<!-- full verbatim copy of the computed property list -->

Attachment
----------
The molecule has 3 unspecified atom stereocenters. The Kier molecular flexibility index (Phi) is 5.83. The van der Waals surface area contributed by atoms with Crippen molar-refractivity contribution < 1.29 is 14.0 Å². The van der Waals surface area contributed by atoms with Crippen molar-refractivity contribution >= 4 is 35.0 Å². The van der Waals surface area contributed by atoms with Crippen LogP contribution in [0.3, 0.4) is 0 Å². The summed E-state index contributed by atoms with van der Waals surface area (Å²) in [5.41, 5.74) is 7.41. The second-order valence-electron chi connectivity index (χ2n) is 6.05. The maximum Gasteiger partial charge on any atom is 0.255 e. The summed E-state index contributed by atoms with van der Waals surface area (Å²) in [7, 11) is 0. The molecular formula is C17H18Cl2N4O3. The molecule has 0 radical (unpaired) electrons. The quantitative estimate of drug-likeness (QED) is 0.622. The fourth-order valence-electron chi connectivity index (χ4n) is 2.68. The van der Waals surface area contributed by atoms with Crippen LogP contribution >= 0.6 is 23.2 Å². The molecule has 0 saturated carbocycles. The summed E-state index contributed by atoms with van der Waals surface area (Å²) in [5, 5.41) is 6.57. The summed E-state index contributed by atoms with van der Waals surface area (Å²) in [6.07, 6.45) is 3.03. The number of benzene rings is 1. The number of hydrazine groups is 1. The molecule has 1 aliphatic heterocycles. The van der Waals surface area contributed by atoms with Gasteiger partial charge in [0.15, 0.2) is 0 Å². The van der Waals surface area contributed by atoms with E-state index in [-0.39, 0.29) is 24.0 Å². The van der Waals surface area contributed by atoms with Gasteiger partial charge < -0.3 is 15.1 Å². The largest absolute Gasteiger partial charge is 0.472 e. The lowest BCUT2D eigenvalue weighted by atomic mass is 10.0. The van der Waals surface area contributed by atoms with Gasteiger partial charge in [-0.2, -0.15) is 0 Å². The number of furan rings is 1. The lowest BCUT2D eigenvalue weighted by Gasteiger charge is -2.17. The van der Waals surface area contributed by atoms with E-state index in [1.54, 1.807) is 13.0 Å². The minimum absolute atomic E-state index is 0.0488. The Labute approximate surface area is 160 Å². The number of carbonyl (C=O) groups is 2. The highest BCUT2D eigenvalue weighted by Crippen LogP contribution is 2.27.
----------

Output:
The molecule has 3 unspecified atom stereocenters. The Kier molecular flexibility index (Phi) is 5.83. The van der Waals surface area contributed by atoms with Crippen molar-refractivity contribution < 1.29 is 14.0 Å². The van der Waals surface area contributed by atoms with Crippen molar-refractivity contribution >= 4 is 35.0 Å². The van der Waals surface area contributed by atoms with Crippen LogP contribution in [0.3, 0.4) is 0 Å². The summed E-state index contributed by atoms with van der Waals surface area (Å²) in [5.41, 5.74) is 7.41. The second-order valence-electron chi connectivity index (χ2n) is 6.05. The maximum Gasteiger partial charge on any atom is 0.255 e. The summed E-state index contributed by atoms with van der Waals surface area (Å²) in [7, 11) is 0. The molecular formula is C17H18Cl2N4O3. The molecule has 0 radical (unpaired) electrons. The quantitative estimate of drug-likeness (QED) is 0.622. The fourth-order valence-electron chi connectivity index (χ4n) is 2.68. The van der Waals surface area contributed by atoms with Crippen LogP contribution >= 0.6 is 23.2 Å². The molecule has 0 saturated carbocycles. The summed E-state index contributed by atoms with van der Waals surface area (Å²) in [5, 5.41) is 6.57. The summed E-state index contributed by atoms with van der Waals surface area (Å²) in [6.07, 6.45) is 3.03. The number of benzene rings is 1. The number of hydrazine groups is 1. The molecule has 1 aliphatic heterocycles. The van der Waals surface area contributed by atoms with Gasteiger partial charge in [0.15, 0.2) is 0 Å². The van der Waals surface area contributed by atoms with E-state index in [-0.39, 0.29) is 24.0 Å². The van der Waals surface area contributed by atoms with Gasteiger partial charge < -0.3 is 15.1 Å². The largest absolute Gasteiger partial charge is 0.472 e. The lowest BCUT2D eigenvalue weighted by atomic mass is 10.0. The van der Waals surface area contributed by atoms with Gasteiger partial charge in [-0.2, -0.15) is 0 Å². The number of furan rings is 1. The lowest BCUT2D eigenvalue weighted by Gasteiger charge is -2.17. The van der Waals surface area contributed by atoms with E-state index in [1.54, 1.807) is 13.0 Å². The minimum absolute atomic E-state index is 0.0488. The Labute approximate surface area is 160 Å². The number of carbonyl (C=O) groups is 2. The highest BCUT2D eigenvalue weighted by Crippen LogP contribution is 2.27.